Before I knew Santa was fake, we had drunk Santa. I think every family occasionally had a drunk family member and one of ours came at Christmas time reincarnated as drunk Santa. I actually never knew which family member was drunk Santa… my cousins probably would, but I was too little to really remember. I thought he was for real Santa.  But I remember every Christmas we had a gathering at my Nana’s house on Christmas Eve and my Nana would make us wait until midnight for Santa to bring presents. Santa would come and bring us presents but he never came on time. So around 1:30 am, throughout my childhood, we would meet Santa. He would stumble out of his sleigh, and walk towards the house. I would be jumping around because I was happy to finally be opening presents. He was always a character, one year he fell out of a lawn chair and in his slurred words he would ask us, “what do you want.” And coming from a Christian home and not ever really smelling alcohol ever in my life, I always knew something was weird. But I would go with it. And I would take my turn going to sit on Santa’s lap. Let’s be clear, this Santa never brought what we wanted. These Christmas’ were really about family. Normally Santa, or my Nana, would buy us stuff like tube socks or soap on a rope. Not complaining, but all those years Santa never brought us our heart’s desire. It was our parents that brought us our presents. But I would go sit on Santa’s lap, get my present, open it and then head to bed.

I’m still reluctant on letting the kids believe in Santa. I would rather them just know it’s us. And if you don’t behave this year, Dad and Mom are the ones not giving you anything. But I guess I would let the kids ask Santa for presents if we had a relative willing to dress up… even if they had a few.

“You made it, you eat it.”

When I hit my mid-20s, I realized quickly there were two things that needed to be eliminated from my diet immediately… ramen noodles, and kraft mac n’ chesse. I spent 24 years of my life eating those magnificent creations. But supposedly they have no “nutritional value.”

Well, I recall one spring break when I was around 11 years old and I had a buddy spent the night. We decided to build a raft out of random scrap wood from my fort. We literally spent the entire week building this thing and it was awesome. We used the old warped wood that gave you splinters every time you touched it, we had snagged some crates from the back of Country Market near Mountain View and 15th avenue. Then we used an old broken broom and one of my Mom’s good sheets as a sail. After spending most of the days and nights working on it, we finally finished, after fastening the two crates and filling them with water balloons. We pushed the raft into the pool and gave it a test run. No sooner than we tried to sit on it, it sank. Little did I know, this wouldn’t be my last attempt at wasting time (The Army was especially good at wasting time). We eventually ditched the project, and spent the last day of spring break in the house eating mac n’ cheese.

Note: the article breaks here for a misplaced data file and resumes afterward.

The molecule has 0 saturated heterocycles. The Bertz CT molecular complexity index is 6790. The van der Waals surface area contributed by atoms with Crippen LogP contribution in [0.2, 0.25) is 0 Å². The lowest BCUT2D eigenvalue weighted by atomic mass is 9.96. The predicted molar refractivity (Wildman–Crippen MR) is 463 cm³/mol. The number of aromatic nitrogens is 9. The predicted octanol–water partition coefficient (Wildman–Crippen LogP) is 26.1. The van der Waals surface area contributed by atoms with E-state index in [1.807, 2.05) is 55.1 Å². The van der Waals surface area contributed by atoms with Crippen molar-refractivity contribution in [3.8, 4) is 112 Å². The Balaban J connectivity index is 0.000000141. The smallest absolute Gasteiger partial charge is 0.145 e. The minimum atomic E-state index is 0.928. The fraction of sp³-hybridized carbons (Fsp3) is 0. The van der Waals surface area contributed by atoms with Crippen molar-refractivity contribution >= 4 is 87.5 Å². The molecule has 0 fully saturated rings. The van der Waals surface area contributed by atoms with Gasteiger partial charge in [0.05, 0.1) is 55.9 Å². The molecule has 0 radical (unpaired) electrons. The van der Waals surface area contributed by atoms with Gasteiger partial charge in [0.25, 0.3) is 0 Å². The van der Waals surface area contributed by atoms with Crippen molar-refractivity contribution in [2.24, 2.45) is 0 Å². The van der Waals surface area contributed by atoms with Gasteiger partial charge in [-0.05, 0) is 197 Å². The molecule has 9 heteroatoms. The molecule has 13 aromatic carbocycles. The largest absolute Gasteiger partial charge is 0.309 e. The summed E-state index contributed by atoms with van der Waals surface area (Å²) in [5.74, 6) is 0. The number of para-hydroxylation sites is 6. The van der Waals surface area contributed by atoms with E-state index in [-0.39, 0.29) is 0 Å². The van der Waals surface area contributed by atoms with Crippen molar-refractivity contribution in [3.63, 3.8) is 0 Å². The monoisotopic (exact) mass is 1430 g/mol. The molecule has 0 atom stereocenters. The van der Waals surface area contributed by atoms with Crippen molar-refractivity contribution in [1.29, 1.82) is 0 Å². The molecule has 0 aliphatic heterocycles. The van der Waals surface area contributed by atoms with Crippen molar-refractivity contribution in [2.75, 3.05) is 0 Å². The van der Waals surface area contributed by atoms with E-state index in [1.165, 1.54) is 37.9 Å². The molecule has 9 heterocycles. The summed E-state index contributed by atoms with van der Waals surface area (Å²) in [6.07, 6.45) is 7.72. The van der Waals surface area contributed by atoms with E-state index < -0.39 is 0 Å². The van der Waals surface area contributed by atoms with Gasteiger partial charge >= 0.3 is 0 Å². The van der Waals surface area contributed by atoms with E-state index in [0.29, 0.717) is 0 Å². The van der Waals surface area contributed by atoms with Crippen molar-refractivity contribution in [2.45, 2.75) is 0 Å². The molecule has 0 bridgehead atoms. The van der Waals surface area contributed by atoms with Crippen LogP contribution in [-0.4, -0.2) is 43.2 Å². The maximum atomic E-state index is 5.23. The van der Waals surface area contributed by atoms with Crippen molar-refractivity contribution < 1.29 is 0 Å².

After our failed attempt at rafting, we cooked up some food. We used to get food boxes when I was a kid, and someone dropped off the equivalent of a Costco palette size of mac n’ cheese boxes. My buddy and I made a bet. He said he could eat 4 boxes of macaroni and I said I could eat 5. We made it, and only ate about 3 boxes together. My Dad came home from work and saw what we were doing. I was getting ready to throw away the rest of the macaroni when he said, “You made it, you eat it.” My buddy left later that day, so I was on my own for eating the macaroni. My dad didn’t let me eat anything else til I finished it, and it stayed in our fridge for a few more days… slowly getting nastier. I eventually ate up all the food, and needless to say, I ditched mac n’ cheese for a bit. Now all I can think, is what I would give to eat another 9 boxes of mac n’ cheese.

It also makes me realize that sometimes too much of a good thing can be bad, and not having a good thing can be worse.

“The moment my boss busted out the hot plate… I knew I could belong in academia”

My family took a trip to Montana when I was 6 years old. It was my parents, sisters, and me. My oldest sister Joy is 9 years older than me, and my sister Camie is 3 years older than me. Making me the baby of the family, and everyone knows it. I got lots of attention from my Mom… it helped that I resembled my Mom’s younger late brother, my Uncle Lorenzo, who my Mom took care of when she was a little girl. But I was spoiled by my Mom most of the time, minus the time she tried to spank me and the wood spoon broke. That’s what happens when you buy yard sale cooking utensils, they break easy.

Anyways, my older sister Joy and I didn’t have a lot of childhood memories together like me and Camie.  Mostly because Joy was 9 years older than me, and like any teenager, stayed mostly with her friends. Half way through a trip back from Montana I didn’t even notice Joy had left to hang out with family friends in Washington state. We drove almost to Utah, before I asked, “Where’s Joy.” But it’s interesting to me how when we’re kids, we tend not to think much about those who we’ll miss. I find it opposite as an adult, I often think of people I miss and especially when I don’t know when I’ll see them again. One of those people is my research supervisor.